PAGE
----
It was a small group for this month’s High School Book Club at the end of a very busy week! We had a good discussion though. Ms Melinson is reading Nickel Boys by Colson Whitehead and listening to Pachinko by Min Jin Lee on audiobook. Samhita has been “indulging” in classics that she loved from years past including the whole series of Anne of Green Gables. Ms Melinson has a former student who refers to these books as “comfort books”–similar to comfort foods, they soothe the soul. Ms Reynolds is reading The Splendid and the Vile: A Saga of Churchill, Family, and Defiance During the Blitz by Erik Larson. She says she is learning more about Churchill and that his wife is a stronger character than some historians have depicted her.
Ms Melinson asked if anyone has had any changes in their reading habits during this pandemic as she has been finding it a great relief to listen to books at the end of a day rather than have to use her eyes to read. Eliana says she’s been reading a lot less due the large amount of work she needs to do each day. Samhita is reading more to escape and using those “comfort books” to do so. Ms Reynolds is liking audiobooks before bed, but realized she needs to set a time so she doesn’t fall asleep and miss a few chapters! She’s also reading books that have been assigned to classes and really enjoyed Poet X. Fun fact: some years there is a book so popular at that it gets mentioned at every book club meeting for a year as more and more people read it—Book Thief was one of these. Poet X seems to be moving into that category as well!
Capital Books, which is where the library orders most of their books, has finished renovation on their second floor adding more books as well as the Flamingo Lounge. The Lounge is not open yet, but Ms Melinson is looking forward to a cup of tea one evening while overlooking the Crest Theater marquee in the Flamingo Lounge as soon as this pandemic is under control. In the meantime, Capital Books is allowing people to schedule private appointments for their families to shop together in the empty shop. If you ever wanted to be locked into a bookstore, this is your chance (although I don’t think they actually lock you in;-)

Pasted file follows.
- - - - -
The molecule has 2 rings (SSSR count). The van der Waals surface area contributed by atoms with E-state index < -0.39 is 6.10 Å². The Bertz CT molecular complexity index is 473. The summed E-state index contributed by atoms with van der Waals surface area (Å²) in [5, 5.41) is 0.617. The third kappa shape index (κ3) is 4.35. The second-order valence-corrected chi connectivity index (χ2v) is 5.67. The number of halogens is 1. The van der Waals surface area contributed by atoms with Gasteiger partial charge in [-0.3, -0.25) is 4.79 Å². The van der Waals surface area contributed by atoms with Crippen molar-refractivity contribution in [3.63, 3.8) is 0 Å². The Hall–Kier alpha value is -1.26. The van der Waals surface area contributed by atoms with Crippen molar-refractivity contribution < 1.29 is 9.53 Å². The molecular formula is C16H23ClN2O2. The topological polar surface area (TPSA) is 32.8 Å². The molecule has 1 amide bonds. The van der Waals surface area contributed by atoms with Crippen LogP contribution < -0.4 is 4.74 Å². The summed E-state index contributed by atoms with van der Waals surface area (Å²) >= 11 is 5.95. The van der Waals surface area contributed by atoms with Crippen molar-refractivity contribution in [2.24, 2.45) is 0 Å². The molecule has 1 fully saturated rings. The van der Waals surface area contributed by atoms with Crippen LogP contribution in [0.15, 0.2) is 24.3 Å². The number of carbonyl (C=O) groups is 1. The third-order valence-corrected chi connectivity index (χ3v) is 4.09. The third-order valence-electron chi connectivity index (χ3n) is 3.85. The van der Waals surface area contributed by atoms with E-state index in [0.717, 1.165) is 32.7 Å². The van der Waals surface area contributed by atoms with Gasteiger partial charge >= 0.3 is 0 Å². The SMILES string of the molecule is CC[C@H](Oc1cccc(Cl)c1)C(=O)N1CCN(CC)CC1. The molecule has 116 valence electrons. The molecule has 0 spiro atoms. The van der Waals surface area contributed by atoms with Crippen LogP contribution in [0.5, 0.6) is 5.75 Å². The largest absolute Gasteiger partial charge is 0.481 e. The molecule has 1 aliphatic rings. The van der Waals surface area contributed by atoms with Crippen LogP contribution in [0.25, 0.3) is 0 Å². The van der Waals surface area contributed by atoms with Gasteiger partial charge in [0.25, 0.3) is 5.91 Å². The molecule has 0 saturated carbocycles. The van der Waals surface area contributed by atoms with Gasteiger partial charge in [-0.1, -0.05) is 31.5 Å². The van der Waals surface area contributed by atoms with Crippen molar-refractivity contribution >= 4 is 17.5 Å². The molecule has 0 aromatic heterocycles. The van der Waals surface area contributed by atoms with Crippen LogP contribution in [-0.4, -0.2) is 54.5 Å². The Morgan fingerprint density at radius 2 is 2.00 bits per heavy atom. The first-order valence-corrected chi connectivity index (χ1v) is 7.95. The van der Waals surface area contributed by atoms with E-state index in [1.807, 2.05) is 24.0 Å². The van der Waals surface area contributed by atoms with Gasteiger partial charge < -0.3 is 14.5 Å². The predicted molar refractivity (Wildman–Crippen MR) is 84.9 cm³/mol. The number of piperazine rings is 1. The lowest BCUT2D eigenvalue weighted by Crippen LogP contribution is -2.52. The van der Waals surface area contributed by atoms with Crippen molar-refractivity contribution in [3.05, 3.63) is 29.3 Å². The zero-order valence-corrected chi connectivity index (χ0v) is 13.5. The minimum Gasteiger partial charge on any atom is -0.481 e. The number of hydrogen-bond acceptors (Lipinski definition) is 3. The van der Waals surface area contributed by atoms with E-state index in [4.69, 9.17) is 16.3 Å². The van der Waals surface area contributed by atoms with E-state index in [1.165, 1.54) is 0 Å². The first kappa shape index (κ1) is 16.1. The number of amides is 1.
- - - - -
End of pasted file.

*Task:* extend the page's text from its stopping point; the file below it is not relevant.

Have you heard the back story for Jennifer Lynn Barnes’s book, Inheritance Game? When the author Ms Barnes was in college, her parents decided to build a dream home, and they asked her what she’d want in it. Of course she said she wanted a secret passage (because who wouldn’t?) and her dad built it for her. Their library, which is filled to the brim with books, has one bookcase that disappears into the wall to reveal a secret passage. She always wanted to write a book that included something like that, and now she has! This book is available as an ebook in Sora if you would like to check it out.
Welcome back! Our first Book Club of the new school took place earlier this month – virtually. Whether remote or in-person, Book Club will happen!
Ms. Melinson started us off by sharing what she read over the summer. She listened to The Poet X audiobook (those who have listened to it agree that it’s incredible. It’s read by the author, Elizabeth Acevedo – check it out on Overdrive) for the high school read. She also started reading Elizabeth Acevedo’s second book, With the Fire On High, and is enjoying the book’s setting of Philadelphia where she grew up. The book takes place just blocks from where her mother grew up. Ms. Melinson finally read Educated: A Memoir. She found it compelling, if possibly unreliable, but is on the fence about whether or not she enjoyed it.
Top to bottom: With the Fire on High, The Poet X, Me and White Supremacy, The Fire Next Time, The Fire This Time, Begin Again, Good Talk
Ms. Melinson also completed Eddie Moore’s 21 Day Racial Equity Challenge, which inspired her to-be-read pile: Olivia read Eating People is Wrong. She liked the first few pages, but overall found it to be outdated and wrong. She also read Confessions of a Mask and liked how well-written and poetic it was. Mrs. Strong read The Dark Knight Returns graphic novel and didn’t like it, mainly because of the art. Samhita read The Starless Sea and couldn’t put it down. She re-read Dread Nation because the sequel was recently released and The Ballad of Snakes and Songbirds, which she described as “really good and really long.” Eliana read Divergent and started the sequel, Insurgent. She also read To Kill a Mockingbird, but found it kind of boring.
Mr. Wells read Station Eleven, and found its premise a little too close to home currently (it’s about a global pandemic). When he was looking for options for the all high school read, he read I’ll Give You the Sun and thought it to be “un-nuanced”. Mr. Wells also read Billy Lynn’sLong Halftime Walk, describing it as a thoughtful and humanizing approach to war.